Sometimes it’s not always easy to admit that you have a hoarding addiction. This affliction can range in size and severity and it’s not always apparent. However, there is often a tipping point. You stand back and gaze around your house at the things you’ve slowly started to collect; boxes line your walls and suddenly, you can’t remember the last time you saw your floor. Years of collecting and storing have suddenly become piles and piles of thing; you have no idea what they are even doing in your house. That may be the time that you start thinking you’re ready for change, but how can you overcome a lifetime of habit to change a situation you’ve become so accustomed to?
Address and Assess
First things first, it’s time to address the situation with yourself and those who you live with. Look around at what you consider to be the most severe aspects of your hoarding and start to think about what it is you really need to remove. Start working on a plan of attack; what room or area of a room will you start working on first? Know where you are going to start and where you want to finish. It will give you direction and purpose. Start thinking ahead towards solutions for when you finish, such as new storage ideas or new habits you want to create to help prevent repeat behavior. External storage, such as that provided by Fort Knox , offers a wide array of storage spaces, so you can find something that satisfies both your needs and budget.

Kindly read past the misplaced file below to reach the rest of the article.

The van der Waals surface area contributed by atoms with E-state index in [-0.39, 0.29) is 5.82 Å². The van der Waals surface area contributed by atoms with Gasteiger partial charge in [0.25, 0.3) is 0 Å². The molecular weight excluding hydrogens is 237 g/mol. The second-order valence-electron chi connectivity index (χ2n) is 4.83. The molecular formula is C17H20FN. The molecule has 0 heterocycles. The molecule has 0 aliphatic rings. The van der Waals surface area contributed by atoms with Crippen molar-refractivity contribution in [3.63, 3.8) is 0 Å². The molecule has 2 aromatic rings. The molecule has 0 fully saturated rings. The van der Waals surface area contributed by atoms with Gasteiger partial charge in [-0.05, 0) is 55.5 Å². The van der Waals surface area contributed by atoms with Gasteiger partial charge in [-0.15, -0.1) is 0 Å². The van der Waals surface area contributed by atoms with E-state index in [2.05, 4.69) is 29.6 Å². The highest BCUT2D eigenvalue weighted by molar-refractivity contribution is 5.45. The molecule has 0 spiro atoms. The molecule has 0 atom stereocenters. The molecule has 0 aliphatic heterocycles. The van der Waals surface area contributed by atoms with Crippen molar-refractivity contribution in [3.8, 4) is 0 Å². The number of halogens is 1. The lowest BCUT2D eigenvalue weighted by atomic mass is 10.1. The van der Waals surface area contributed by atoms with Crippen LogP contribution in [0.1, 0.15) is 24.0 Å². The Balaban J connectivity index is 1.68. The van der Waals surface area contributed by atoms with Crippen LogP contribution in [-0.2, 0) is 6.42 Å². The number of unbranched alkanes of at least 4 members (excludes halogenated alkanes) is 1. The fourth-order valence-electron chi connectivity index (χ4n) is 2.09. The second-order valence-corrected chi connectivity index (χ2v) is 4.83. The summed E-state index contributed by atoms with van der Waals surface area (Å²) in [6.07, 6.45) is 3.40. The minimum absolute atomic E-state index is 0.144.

Trash or Treasure
The biggest challenge you’re going to face is that decision of what you’re actually going to finally throw out. Trash or treasure is the best attitude to have; you either absolutely want to keep it or you can simply throw it out. Allowing yourself a middle ground is a danger zone for idle thoughts and indecision. Make up your mind on the spot and keep it or throw it.
Ask for Help
This challenge can be daunting and it’s important to ask for help from those around you to sort it out. Many hands make light work and will help alleviate any stress or anxiety you may have from having to part with things you would much rather keep than risk throwing out. Often that extra voice to help you assess things will help you make clearer and more rational decisions around what stays and what goes; however, it can often be the support that friends and family bring that can really help make the process that much easier.
One day at a time
You’re not likely to find your magic solution on the first day. It’s more likely going to take several days or weeks of hard work to start to get things back on track. Be prepared to take it one day at a time and treat everything that you are able to clean, sort, pack or throw out as a victory, a step in the right direction.
Your hoarding addiction may range from the simple to the strange, but by tackling it with these simple tips you are taking the first step in making a difference. Be confident that with the right attitude, you will make a difference and be prepared to live a happier, cleaner and clutter-free life.